1 min read.Updated: 16 Jan 2020, 12:57 PM ISTIshita Guha
Last year SC had ordered the Goa government and GMR Goa International Airport Ltd to maintain status quo on the under-construction airport due to environmental impact
The Supreme Court (SC) on Thursday allowed resuming the construction of an international airport at Mopa in Goa. The judgment comes after a year when the apex court had suspended all construction activities for the greenfield project, ordering status quo in the case.
On 18 January 2019, the SC had ordered the Goa government and GMR Goa International Airport Ltd (GGIAL) to maintain status quo on the under-construction airport due to environmental impact.
Construction of phase 1 of the airport was underway when the top court had given its order. As per the concession agreement with GMR Airports Ltd, the airport was to be commissioned by September 2020. Former chief minister of the state Manohar Parrikar had said the project would get delayed due to the SC order.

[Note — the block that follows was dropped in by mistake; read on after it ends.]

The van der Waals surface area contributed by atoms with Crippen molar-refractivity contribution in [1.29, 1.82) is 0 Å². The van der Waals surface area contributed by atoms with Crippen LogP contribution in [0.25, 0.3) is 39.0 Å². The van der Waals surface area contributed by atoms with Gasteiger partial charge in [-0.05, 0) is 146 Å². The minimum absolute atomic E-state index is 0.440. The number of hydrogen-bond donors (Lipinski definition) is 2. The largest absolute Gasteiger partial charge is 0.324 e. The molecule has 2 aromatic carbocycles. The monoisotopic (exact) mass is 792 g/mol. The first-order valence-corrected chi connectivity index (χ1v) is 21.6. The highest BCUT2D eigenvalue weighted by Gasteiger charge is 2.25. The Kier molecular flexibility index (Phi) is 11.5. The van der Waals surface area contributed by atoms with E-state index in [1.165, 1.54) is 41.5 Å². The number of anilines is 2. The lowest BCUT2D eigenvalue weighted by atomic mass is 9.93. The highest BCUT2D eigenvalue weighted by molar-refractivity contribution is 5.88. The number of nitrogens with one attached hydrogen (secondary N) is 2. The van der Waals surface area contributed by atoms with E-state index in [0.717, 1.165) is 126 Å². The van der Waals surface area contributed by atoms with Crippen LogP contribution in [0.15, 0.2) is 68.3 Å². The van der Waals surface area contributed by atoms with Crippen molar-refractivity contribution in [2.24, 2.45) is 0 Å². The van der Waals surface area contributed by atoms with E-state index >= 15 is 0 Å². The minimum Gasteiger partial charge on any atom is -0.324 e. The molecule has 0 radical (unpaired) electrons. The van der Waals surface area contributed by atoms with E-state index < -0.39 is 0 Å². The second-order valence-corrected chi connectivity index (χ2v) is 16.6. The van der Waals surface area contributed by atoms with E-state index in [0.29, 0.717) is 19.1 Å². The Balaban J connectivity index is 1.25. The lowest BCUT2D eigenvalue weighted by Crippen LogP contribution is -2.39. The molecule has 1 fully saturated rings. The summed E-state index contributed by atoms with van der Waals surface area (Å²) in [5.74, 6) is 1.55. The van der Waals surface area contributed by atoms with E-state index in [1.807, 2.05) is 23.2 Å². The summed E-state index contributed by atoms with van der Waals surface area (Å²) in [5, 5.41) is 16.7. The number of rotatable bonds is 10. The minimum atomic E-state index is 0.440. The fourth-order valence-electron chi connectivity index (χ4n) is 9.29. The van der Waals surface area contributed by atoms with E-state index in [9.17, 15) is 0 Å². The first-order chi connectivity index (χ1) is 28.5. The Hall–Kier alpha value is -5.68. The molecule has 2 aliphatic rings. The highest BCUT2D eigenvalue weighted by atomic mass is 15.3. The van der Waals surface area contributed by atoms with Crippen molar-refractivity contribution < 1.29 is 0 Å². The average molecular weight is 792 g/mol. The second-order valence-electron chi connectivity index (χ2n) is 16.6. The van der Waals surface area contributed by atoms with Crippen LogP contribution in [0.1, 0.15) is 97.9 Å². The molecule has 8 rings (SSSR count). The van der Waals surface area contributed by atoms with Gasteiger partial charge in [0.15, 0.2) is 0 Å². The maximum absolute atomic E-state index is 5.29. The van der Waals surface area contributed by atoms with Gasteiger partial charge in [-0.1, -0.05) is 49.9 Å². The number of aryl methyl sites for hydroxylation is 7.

The project has a provision for two runways. However, it was planned that only one runway with a taxiway was to be constructed initially and the second runway will be built based on the traffic flow at the proposed airport spread over 2,271 acres in Pernem at Mopa.
The apex court had ruled in favour of two petitions filed by Goa-based activists Hanumant Aroskar and Federation of Rainbow Warriors, who had challenged the environmental clearance given by National Green Tribunal, Pune. Separately, the tribunal also rejected applications by the two petitioners in August 2018.
The two petitioners sought a stay from the SC over the illegal felling of 55,000 trees at Mopa, arguing that the environment impact assessment (EIA) report by the environment tribunal only mentioned the bushes on the airport site.
In March 2019, the SC had refused to lift its stay on the illegal felling of trees, asking the expert appraisal committee (EAC) to revisit the recommendations it had given for the grant of environmental clearance to the project. The SC had barred any other court or tribunal from accepting fresh petitions in the case, until EAC submitted its report.